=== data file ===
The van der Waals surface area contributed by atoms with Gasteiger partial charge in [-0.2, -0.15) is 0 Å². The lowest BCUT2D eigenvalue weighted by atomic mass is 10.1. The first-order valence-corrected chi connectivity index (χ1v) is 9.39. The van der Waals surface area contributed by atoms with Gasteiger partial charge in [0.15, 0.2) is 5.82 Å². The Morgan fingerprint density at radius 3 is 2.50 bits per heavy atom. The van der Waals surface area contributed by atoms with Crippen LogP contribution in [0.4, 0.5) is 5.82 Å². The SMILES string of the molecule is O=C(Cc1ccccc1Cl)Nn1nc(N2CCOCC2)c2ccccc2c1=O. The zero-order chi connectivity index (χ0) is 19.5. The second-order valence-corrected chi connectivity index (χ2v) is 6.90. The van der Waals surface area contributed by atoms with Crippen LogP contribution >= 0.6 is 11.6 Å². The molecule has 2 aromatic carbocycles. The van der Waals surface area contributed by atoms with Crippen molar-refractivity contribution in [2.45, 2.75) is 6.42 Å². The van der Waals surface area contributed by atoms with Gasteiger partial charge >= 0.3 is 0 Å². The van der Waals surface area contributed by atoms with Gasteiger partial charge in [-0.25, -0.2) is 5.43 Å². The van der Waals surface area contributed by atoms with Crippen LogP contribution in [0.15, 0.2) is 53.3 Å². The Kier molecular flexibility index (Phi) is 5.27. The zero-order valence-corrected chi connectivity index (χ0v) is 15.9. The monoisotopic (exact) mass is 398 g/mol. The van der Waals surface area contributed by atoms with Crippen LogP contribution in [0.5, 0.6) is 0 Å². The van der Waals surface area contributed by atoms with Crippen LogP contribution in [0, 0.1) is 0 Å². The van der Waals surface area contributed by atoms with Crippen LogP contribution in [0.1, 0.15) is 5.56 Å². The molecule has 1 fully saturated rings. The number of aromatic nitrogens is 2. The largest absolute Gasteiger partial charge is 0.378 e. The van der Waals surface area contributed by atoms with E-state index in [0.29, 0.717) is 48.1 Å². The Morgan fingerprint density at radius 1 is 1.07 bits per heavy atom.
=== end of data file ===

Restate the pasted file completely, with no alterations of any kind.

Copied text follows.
The van der Waals surface area contributed by atoms with Gasteiger partial charge in [-0.2, -0.15) is 0 Å². The lowest BCUT2D eigenvalue weighted by atomic mass is 10.1. The first-order valence-corrected chi connectivity index (χ1v) is 9.39. The van der Waals surface area contributed by atoms with Gasteiger partial charge in [0.15, 0.2) is 5.82 Å². The Morgan fingerprint density at radius 3 is 2.50 bits per heavy atom. The van der Waals surface area contributed by atoms with Crippen LogP contribution in [0.4, 0.5) is 5.82 Å². The SMILES string of the molecule is O=C(Cc1ccccc1Cl)Nn1nc(N2CCOCC2)c2ccccc2c1=O. The zero-order chi connectivity index (χ0) is 19.5. The second-order valence-corrected chi connectivity index (χ2v) is 6.90. The van der Waals surface area contributed by atoms with Crippen LogP contribution >= 0.6 is 11.6 Å². The molecule has 2 aromatic carbocycles. The van der Waals surface area contributed by atoms with Crippen molar-refractivity contribution in [2.45, 2.75) is 6.42 Å². The van der Waals surface area contributed by atoms with Gasteiger partial charge >= 0.3 is 0 Å². The van der Waals surface area contributed by atoms with Gasteiger partial charge in [-0.25, -0.2) is 5.43 Å². The van der Waals surface area contributed by atoms with Crippen LogP contribution in [0.15, 0.2) is 53.3 Å². The Kier molecular flexibility index (Phi) is 5.27. The zero-order valence-corrected chi connectivity index (χ0v) is 15.9. The monoisotopic (exact) mass is 398 g/mol. The van der Waals surface area contributed by atoms with Crippen LogP contribution in [0.5, 0.6) is 0 Å². The van der Waals surface area contributed by atoms with Crippen LogP contribution in [0, 0.1) is 0 Å². The van der Waals surface area contributed by atoms with Crippen LogP contribution in [0.1, 0.15) is 5.56 Å². The molecule has 1 fully saturated rings. The number of aromatic nitrogens is 2. The largest absolute Gasteiger partial charge is 0.378 e. The van der Waals surface area contributed by atoms with E-state index in [0.29, 0.717) is 48.1 Å². The Morgan fingerprint density at radius 1 is 1.07 bits per heavy atom.